He was driving to New York City, which is a couple of hours from where he lives in Pennsylvania. "You get into a kind of hazy half-sleep. And this idea kind of bloomed and it was big. The plot, like you could feel it. Sometimes the thing that makes me make a movie is a character. Sometimes it's a scene. And sometimes it's a structure. And this one had a structure to it which is really, again, another really wonderful moment if it happens."
The image in his head was a lot like the one that is on the poster, a forbidding road with abandoned cars and people mysteriously absent. "It's 90 minutes of just straight paranoia," Shyamalan says, like Hitchcock's "The Birds," in which birds inexplicably begin attacking human beings.
It's one of those movies where the less you know, the scarier it is, and "The Happening" begins with a bang: People stop frozen in New York City's Central Park and then begin inexplicably killing themselves with a kind of stunned matter-of-factness. Is it an airborne toxin? Global warming gone vicious? The mass psychosis spreads like a virus through the Northeast, sowing numbed panic as humans scamper to outrun the threat.
It's Shyamalan's first R-rated film and it was the studio, 20th Century Fox, that encouraged him not to stint on the violence and blood. "Night has an uncanny gift at exploring the recesses of the human psyche," says outgoing studio Vice Chairman Hutch Parker, and in this film, particularly, "the psychology of fear. We felt that the R rating would allow Night to go beyond the limits he explored so far, breaking new ground for himself and for the audience."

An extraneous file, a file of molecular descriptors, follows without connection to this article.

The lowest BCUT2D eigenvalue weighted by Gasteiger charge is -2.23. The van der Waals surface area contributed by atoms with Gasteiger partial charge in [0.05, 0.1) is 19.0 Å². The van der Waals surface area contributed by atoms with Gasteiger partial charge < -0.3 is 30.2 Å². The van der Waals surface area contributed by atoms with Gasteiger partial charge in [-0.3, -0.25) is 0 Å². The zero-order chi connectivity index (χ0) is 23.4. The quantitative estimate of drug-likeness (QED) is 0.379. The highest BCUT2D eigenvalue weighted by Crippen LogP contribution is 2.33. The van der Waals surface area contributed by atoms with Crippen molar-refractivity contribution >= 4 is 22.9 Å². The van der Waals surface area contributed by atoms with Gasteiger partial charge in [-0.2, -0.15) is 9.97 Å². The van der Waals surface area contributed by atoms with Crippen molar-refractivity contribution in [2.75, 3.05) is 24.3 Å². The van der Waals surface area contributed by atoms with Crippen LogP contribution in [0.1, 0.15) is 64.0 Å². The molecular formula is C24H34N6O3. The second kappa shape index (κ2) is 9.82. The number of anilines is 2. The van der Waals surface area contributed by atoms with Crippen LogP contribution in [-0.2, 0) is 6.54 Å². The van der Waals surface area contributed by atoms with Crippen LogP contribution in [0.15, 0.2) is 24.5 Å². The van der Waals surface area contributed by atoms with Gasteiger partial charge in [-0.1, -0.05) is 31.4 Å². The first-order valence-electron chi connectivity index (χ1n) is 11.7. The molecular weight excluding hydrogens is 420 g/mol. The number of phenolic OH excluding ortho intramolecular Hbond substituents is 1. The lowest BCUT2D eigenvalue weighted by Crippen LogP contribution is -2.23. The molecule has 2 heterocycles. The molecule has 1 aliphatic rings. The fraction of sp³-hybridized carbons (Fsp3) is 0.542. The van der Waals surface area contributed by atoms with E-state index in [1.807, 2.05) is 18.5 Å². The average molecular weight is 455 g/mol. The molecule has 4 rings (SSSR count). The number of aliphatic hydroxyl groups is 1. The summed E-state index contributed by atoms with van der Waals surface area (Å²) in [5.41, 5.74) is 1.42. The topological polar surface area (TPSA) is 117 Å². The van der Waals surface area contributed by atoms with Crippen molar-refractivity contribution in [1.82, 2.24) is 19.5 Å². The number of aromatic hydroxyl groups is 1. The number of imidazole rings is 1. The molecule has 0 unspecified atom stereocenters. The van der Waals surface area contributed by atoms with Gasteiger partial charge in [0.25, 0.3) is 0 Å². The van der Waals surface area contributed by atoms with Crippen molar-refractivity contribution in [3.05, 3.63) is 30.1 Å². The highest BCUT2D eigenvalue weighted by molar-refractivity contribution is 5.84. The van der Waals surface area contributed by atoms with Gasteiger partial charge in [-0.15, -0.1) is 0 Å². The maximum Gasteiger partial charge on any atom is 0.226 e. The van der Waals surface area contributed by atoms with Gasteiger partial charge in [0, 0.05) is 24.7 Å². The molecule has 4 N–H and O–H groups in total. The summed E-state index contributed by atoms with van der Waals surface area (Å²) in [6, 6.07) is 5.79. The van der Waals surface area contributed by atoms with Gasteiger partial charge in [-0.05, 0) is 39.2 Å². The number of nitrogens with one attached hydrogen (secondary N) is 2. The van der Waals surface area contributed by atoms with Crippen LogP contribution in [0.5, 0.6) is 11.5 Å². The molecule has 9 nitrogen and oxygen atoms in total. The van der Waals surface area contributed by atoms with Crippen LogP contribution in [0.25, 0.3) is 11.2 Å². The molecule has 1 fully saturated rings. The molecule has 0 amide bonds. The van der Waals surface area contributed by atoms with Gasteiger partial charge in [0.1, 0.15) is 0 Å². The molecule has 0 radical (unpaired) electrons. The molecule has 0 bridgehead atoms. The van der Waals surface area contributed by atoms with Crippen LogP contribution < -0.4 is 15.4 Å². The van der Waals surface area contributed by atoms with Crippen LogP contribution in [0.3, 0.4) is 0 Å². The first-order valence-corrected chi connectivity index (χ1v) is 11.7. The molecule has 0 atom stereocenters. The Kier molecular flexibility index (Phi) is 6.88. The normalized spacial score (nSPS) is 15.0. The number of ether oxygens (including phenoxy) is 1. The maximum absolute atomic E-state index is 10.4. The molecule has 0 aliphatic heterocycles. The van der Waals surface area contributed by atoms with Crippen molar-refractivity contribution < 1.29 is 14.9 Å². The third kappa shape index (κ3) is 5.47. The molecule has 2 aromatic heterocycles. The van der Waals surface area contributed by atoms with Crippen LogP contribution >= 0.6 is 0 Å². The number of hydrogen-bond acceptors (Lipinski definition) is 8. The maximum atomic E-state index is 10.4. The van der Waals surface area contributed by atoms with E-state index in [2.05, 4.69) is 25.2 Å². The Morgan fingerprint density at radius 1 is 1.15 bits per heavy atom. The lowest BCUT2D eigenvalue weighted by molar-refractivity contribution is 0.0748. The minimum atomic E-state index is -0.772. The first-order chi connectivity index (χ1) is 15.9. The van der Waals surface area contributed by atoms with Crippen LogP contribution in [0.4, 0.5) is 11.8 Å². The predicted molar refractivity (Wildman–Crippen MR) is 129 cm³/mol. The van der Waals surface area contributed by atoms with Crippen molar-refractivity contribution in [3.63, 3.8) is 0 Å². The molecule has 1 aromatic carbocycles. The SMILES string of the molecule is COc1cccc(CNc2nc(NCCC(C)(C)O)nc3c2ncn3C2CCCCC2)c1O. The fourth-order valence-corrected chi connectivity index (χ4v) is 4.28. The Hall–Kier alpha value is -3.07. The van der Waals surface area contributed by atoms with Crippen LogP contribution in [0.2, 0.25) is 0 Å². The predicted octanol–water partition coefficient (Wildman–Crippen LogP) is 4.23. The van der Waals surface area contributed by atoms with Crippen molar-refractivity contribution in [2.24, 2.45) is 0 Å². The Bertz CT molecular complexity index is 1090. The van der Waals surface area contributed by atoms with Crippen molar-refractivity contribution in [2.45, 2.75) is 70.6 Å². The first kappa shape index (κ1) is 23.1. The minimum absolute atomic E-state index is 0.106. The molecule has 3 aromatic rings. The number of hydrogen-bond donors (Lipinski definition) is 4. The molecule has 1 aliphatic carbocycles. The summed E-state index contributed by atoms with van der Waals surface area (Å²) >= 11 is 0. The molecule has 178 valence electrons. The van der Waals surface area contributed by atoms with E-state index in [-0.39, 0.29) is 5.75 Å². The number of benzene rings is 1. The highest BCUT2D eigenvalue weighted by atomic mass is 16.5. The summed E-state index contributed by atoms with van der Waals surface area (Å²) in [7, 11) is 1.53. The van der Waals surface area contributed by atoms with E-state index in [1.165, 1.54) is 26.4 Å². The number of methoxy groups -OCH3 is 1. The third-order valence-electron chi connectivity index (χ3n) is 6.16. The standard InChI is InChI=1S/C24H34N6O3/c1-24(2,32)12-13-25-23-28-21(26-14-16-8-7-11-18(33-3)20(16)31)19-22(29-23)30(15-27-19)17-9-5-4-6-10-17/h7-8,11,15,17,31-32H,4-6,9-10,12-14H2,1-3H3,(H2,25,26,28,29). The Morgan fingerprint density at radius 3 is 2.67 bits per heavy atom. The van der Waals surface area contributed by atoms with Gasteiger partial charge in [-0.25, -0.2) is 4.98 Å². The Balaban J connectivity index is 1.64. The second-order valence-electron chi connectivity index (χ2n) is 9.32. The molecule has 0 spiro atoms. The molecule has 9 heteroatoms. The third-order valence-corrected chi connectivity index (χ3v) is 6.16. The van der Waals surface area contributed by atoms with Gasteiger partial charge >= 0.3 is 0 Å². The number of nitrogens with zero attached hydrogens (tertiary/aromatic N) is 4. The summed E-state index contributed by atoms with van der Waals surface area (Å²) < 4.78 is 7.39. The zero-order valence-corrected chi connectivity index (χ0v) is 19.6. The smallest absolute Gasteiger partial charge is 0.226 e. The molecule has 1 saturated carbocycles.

Yet, the terror is wrapped up in a reconciliation drama between a young couple played by Mark Wahlberg and Zooey Deschanel. "It's a normal day in their kind-of-troubled marriage," Shyamalan says. "And then this thing happens on this day. And if you got to the point where you knew in the next minute you were going to be dead. You both know it; you're not fighting it anymore, it's a fait accompli. You get one last conversation. What do you say to each other? That's what the movie ultimately is about."
Shyamalan famously identifies himself as a family man. He met his wife, Bhavna, while he was still at NYU, and during their first year of marriage they lived in his parents' house. Now they have two daughters. What would he say to his wife if they had only a few minutes to live? Shyamalan has to pause a moment.
"The good thing for me is that my wife, she genuinely makes me a better person," he says finally. "She's not just a light, surface person. You will never have a conversation about what someone looks like or anything. It's just not the conversations that we have. They're always the conversation that you have at the end. I think the strength of the relationship is that we always are aware. That's why it's not so unusual for me to think about if it all went away. Because you're always thinking about that, you know?"
However, at the last moment, he says he would not try to be too profound. That's the Shyamalan twist to this particular story.
"I probably would have a real casual conversation," he says. "One last laugh. One moment about the irony of life . . . that what we thought was so important was so, so not important."Copyright © 2014, Los Angeles Times